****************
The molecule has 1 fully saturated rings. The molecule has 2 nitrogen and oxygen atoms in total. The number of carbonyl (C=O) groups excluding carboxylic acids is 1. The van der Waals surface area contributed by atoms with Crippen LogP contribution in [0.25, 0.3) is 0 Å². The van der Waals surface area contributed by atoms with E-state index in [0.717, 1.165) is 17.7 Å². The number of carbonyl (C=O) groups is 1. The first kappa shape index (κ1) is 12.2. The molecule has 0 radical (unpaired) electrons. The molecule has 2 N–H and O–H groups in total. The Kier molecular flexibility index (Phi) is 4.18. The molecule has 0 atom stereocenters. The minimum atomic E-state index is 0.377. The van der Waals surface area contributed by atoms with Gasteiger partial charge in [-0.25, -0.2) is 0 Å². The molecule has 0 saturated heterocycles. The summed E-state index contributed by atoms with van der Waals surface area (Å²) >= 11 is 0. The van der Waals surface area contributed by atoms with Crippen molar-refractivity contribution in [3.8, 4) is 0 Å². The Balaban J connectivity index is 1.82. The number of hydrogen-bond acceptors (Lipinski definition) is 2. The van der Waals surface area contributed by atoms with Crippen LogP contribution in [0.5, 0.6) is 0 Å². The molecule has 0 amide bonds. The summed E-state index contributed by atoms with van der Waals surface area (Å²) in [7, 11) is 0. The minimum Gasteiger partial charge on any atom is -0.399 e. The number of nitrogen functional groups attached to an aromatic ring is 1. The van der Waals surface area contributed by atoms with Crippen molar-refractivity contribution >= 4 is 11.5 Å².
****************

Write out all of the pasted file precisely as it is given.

The molecule has 1 fully saturated rings. The molecule has 2 nitrogen and oxygen atoms in total. The number of carbonyl (C=O) groups excluding carboxylic acids is 1. The van der Waals surface area contributed by atoms with Crippen LogP contribution in [0.25, 0.3) is 0 Å². The van der Waals surface area contributed by atoms with E-state index in [0.717, 1.165) is 17.7 Å². The number of carbonyl (C=O) groups is 1. The first kappa shape index (κ1) is 12.2. The molecule has 0 radical (unpaired) electrons. The molecule has 2 N–H and O–H groups in total. The Kier molecular flexibility index (Phi) is 4.18. The molecule has 0 atom stereocenters. The minimum atomic E-state index is 0.377. The van der Waals surface area contributed by atoms with Gasteiger partial charge in [-0.25, -0.2) is 0 Å². The molecule has 0 saturated heterocycles. The summed E-state index contributed by atoms with van der Waals surface area (Å²) >= 11 is 0. The van der Waals surface area contributed by atoms with Crippen molar-refractivity contribution in [3.8, 4) is 0 Å². The Balaban J connectivity index is 1.82. The number of hydrogen-bond acceptors (Lipinski definition) is 2. The van der Waals surface area contributed by atoms with Crippen LogP contribution in [0.5, 0.6) is 0 Å². The molecule has 0 amide bonds. The summed E-state index contributed by atoms with van der Waals surface area (Å²) in [7, 11) is 0. The minimum Gasteiger partial charge on any atom is -0.399 e. The number of nitrogen functional groups attached to an aromatic ring is 1. The van der Waals surface area contributed by atoms with Crippen molar-refractivity contribution >= 4 is 11.5 Å².